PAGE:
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Home Depot, where else! I didn't think it existed either until I ran into a stack of it in Home Depot when I was looking for spline material I could use. I think its used for making neat curved walls without having to scribe the stuff. Its really flimsy, not sure how one would even get a single sheet into a truck. But then they have assorted scraps that are just perfect for my use. I think it would be possible to make beveled roadbed also, that would make a mess in the RR room where as cutting the stuff with a jig saw outside puts the mess out there also.
You should see the mess you can create with Homasote and a router! :D
 

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I can imagine what a router would do to homasote! I'll stick with the milled Homasote roadbed from Cascade, let them deal with the mess!
 

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I used an old radio shack db meter and found about a 10 db drop from plastic roadbed track to plastic tie track. HO though. I mean you could hear it too, it was noticable.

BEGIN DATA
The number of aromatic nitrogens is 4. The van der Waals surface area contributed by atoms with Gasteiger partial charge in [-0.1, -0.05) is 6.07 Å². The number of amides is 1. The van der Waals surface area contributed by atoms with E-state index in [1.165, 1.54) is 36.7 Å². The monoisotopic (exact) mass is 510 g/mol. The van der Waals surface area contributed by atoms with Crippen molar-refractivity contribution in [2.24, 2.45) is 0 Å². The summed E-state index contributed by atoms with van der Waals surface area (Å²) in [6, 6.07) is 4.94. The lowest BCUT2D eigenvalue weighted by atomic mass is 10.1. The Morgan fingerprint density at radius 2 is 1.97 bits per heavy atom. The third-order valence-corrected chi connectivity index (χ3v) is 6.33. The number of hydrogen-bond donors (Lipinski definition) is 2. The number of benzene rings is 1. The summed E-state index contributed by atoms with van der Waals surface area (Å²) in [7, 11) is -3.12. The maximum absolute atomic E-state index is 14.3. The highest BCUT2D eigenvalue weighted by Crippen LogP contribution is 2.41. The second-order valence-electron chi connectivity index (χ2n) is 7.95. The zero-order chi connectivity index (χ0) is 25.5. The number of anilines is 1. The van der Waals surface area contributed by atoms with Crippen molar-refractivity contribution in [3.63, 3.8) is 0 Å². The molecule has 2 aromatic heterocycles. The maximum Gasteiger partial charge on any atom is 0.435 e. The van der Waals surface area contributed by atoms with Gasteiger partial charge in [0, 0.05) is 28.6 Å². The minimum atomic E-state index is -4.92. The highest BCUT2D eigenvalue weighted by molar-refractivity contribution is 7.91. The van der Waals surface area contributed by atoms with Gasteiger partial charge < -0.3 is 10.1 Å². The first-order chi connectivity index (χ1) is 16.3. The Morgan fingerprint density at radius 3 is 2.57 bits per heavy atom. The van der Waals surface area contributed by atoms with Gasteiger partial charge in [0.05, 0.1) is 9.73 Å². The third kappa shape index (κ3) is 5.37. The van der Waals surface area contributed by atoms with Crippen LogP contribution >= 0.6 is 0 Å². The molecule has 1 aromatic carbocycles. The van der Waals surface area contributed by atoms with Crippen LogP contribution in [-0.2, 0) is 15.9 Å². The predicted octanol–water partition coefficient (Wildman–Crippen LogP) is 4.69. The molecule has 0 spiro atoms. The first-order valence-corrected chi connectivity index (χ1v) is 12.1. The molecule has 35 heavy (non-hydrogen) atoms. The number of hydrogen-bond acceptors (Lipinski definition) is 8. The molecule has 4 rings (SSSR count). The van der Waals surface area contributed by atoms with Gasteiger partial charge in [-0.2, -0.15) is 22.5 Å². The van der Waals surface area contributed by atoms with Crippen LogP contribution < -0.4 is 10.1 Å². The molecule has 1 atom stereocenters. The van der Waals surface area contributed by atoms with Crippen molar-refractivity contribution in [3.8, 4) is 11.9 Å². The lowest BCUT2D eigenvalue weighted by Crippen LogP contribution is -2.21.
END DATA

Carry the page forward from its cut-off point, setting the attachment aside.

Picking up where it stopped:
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best results can be read on a db meter, located in the same spot every time, sightly more accurate .. and at least there is a legible number to read ..
 

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i just held meter in my hand and followed the engine as it trundled along the track, since it's an oval, i think the measurement is pretty good or good enough to verify the issue. (since at the time, half or so was one way, half the other)
 

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noise on track can be difficult to reduce ... one way is to eliminate 'hard' layers in the mix ... ballast glue should be softer, say dap adhesive .... and layers should be glued, again with a softer adhesive, not 'hard' nailed ... layers of road bed, or cork do help, as does 'topper tape' ,